You always pass failure on your way to success. ~Mickey Rooney
Who among us hasn’t dealt with failure? No one, that’s who.
We’ve all felt the sting of losing or not accomplishing a goal that we set for ourselves. Sure, we also enjoy successes, but the road to achievement is often filled with more failed attempts than successful ones.
I got to thinking about this while contemplating my new year resolutions. I always start off with great enthusiasm only to feel it waning a couple of months in. Why do I lose that initial fervor so quickly?
I’m inclined to think it’s because of my attitude about failure; I’ve always viewed it as a bad thing. After all, it IS the opposite of success. I also view anything less than reaching one’s goals as a failure. Therefore, if I don’t post regularly on my blog, then I’ve failed at writing. If I don’t avoid sweets then I’ve failed at eating healthier. And if I fail then I may as well give up, right?
Not everyone sees failure as a negative. During her June 2008 commencement speech at Harvard, J.K. Rowling talks about the “fringe benefits” of failure. In this insightful TED Talk she describes hitting the lowest point in her life and career:
“Rock bottom became the solid foundation on which I rebuilt my life.”
Rowling points out that we all decide for ourselves what constitutes failure. Some people see falling short of a goal as ultimate defeat, while others view it as a challenge to be overcome.
Because failure feels so lousy it’s a great teacher. When things come easily we often don’t have much invested, be it time, energy, or hard work. Failure may involve humiliation, rejection, or some other painful emotion, but one thing is certain: we don’t forget. Any lessons learned from the experience are scorched in our memory. Failure then becomes an effective means of learning.
There’s a lot of advice about how to turn failure into success. I boiled them down to what I believe are the basic three steps:
#1 – Acknowledge your humanity
No one is perfect or leads perfect lives.
Sometimes we forget this. Our society and media bombard us daily with news and views of athletes, entertainers, models, overnight millionaires, etc. that appear to be somewhat super-human. When we compare ourselves with them, it’s easy to feel like a mere mortal. Unless we read the back story of these folks we may never hear of their own struggles with failure.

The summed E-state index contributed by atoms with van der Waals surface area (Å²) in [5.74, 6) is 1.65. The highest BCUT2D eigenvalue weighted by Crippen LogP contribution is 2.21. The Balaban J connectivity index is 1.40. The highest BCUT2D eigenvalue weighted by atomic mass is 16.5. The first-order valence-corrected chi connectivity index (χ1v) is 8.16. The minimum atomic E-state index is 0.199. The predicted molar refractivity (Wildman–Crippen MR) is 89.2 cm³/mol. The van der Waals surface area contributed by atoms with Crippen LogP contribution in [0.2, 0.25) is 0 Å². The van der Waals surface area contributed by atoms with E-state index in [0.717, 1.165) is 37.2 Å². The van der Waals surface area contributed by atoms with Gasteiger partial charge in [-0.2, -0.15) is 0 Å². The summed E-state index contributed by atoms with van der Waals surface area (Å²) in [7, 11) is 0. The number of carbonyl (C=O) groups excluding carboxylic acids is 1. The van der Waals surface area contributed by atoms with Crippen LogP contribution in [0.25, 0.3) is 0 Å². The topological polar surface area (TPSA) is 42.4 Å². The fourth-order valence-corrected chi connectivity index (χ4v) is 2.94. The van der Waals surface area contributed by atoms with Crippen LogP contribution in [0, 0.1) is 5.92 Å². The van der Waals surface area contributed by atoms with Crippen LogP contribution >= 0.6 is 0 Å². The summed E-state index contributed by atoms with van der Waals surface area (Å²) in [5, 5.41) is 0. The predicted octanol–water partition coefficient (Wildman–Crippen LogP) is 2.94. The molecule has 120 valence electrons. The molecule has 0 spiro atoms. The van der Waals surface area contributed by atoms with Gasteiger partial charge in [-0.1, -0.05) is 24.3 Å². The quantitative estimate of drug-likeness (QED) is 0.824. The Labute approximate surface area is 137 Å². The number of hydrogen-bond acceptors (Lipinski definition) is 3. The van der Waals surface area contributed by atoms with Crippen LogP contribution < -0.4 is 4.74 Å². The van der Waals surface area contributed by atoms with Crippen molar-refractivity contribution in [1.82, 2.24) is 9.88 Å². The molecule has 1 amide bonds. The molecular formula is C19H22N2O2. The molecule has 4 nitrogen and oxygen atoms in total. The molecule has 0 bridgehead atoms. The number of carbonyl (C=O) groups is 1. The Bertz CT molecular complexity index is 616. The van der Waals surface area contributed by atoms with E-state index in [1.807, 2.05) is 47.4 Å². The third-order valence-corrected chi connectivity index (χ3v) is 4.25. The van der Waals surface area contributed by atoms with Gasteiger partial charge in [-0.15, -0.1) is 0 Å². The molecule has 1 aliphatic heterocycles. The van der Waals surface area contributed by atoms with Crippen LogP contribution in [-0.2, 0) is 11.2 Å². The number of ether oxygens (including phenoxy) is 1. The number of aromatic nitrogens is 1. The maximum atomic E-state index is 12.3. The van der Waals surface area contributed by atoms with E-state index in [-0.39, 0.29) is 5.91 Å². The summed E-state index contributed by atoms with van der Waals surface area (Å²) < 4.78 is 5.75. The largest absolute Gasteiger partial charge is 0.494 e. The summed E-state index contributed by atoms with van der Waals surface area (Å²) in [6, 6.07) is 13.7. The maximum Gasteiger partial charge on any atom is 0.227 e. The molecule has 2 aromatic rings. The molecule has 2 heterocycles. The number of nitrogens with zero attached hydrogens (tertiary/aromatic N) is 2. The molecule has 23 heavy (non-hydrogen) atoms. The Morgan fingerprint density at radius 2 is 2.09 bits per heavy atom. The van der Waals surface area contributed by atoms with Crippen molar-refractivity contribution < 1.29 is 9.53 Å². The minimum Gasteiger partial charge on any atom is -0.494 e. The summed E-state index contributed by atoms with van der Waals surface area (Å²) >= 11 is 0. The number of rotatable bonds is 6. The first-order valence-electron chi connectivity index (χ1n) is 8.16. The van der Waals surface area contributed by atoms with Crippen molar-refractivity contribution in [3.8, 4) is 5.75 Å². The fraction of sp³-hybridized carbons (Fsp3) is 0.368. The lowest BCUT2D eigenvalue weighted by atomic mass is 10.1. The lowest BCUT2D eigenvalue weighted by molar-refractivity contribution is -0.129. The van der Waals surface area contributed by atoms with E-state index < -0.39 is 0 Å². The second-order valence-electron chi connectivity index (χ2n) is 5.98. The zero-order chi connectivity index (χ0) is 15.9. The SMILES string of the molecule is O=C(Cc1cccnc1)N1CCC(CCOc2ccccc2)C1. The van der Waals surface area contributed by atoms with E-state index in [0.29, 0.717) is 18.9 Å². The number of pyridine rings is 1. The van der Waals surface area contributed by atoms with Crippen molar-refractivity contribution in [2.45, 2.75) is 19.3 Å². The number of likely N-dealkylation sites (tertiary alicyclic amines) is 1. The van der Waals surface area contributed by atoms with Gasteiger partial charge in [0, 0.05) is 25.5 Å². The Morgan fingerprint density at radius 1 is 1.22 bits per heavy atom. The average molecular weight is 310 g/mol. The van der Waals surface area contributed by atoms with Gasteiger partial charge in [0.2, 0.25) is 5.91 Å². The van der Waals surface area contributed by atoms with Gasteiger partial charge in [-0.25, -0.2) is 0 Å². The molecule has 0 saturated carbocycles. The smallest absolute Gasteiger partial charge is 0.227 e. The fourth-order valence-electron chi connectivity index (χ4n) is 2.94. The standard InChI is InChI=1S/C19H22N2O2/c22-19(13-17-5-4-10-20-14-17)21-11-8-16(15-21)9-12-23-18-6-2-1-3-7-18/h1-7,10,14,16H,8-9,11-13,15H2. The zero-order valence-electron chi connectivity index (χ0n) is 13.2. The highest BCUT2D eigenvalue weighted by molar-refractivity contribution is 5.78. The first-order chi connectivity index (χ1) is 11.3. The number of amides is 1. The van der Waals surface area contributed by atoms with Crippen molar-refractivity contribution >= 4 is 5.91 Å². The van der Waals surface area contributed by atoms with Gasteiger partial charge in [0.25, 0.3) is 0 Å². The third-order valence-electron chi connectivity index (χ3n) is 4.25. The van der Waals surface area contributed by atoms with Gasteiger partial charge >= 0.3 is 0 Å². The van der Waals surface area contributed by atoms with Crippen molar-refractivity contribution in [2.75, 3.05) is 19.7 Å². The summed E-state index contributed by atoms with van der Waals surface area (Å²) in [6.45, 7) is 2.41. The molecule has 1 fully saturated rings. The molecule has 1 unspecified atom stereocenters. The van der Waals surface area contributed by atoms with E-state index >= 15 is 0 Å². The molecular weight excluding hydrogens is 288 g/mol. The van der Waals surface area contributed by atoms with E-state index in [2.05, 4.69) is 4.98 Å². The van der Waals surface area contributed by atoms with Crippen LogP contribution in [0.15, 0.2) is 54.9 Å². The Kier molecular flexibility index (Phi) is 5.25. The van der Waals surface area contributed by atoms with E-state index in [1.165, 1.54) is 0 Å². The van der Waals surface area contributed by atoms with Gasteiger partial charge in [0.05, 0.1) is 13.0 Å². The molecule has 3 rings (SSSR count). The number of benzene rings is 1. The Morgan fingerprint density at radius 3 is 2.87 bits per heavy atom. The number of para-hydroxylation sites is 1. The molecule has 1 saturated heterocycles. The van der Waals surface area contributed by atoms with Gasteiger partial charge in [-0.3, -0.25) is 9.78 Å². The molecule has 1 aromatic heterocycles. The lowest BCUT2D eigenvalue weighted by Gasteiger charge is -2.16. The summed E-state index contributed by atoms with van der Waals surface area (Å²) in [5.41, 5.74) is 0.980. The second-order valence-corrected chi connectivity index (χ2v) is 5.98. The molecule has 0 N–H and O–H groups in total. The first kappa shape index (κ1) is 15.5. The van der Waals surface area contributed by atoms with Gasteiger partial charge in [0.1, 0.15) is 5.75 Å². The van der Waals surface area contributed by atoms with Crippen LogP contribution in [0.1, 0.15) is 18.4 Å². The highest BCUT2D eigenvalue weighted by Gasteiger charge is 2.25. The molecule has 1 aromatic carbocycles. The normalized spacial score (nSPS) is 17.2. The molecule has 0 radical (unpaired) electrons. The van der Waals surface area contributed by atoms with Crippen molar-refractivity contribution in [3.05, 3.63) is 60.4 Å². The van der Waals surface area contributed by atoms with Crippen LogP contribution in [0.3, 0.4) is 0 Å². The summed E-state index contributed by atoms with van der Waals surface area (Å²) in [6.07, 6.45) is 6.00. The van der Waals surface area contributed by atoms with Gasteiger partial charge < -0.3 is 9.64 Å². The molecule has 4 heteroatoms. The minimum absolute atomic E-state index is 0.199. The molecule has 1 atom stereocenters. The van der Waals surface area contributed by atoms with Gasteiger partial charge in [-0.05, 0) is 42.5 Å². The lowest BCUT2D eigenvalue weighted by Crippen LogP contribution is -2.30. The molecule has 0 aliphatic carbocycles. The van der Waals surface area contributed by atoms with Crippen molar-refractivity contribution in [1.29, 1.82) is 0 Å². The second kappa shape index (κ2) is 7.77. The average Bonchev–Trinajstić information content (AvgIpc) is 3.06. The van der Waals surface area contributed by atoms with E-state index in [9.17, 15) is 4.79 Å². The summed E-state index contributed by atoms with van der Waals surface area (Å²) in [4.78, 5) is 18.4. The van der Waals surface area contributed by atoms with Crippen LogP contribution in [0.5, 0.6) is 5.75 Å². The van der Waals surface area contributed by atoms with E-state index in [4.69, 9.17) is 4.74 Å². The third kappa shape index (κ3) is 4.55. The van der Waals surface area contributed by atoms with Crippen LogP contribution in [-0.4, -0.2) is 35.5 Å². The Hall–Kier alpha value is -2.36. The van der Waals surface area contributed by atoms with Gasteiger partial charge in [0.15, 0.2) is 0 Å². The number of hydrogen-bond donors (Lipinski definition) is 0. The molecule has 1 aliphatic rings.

Unrealistic expectations set us up to fail, which is why it’s so important to set achievable goals. No one’s perfect and it might require many attempts. This is where self-compassion comes in. Just as we graciously encourage our children and others to keep trying, we must do it for ourselves. If at first, you don’t succeed, try, try again.
#2 – Don’t view failure as a negative
View it as an “uncomfortable” opportunity.
No, failure doesn’t feel good, but it has value. It’s like going to the gym and working your ass off; sweating, being short of breath, smelling bad. Getting in shape isn’t much fun, but being in shape feels awesome. Failure becomes an unlikely means to an end that teaches important lessons about strength and endurance.
#3 Set realistic goals
A small success is better than no success.
Rather than trying to lose 25 lbs. make it 10. Instead of exercising an hour each day, do 30 minutes. As each goal is reached you’ll feel empowered to raise the bar.
And if you fall victim to cheesecake or life prevents your session at the gym, get back on the wagon asap. Losing a day or two doesn’t mean defeat; it’s a temporary delay towards a permanent goal.
I’m reminded of the popular children’s book The Little Engine That Could.
I bought it for my son before he started preschool and loved reading it to him. My hope was that it would teach the importance of hard work, belief in yourself, and not giving up.
Many years later, after applying to various law schools, he called to tell me that he had been accepted to the University of Virginia, one of his “top tier” choices and ranked in the top ten schools in the country.
“I’ve realized my dream,” he said, his voice a bit shaky. My first thought was one of disbelief, then amazement and pride.
My second thought was of this book that I had read so often while he and his siblings were growing up. Without the benefit of being a minority student, legacy admission, or wealthy donor, he was accepted completely on his own merits.
The lesson of “I think I can” served him well.
I believe failure is a stepping-stone to the best kind of success; the kind that’s earned.
Unlike the benefits of money and position that are merely handed over from one person to another, climbing the ladder of success has its own benefits.
And slipping on a rung or two on the way up is one of them.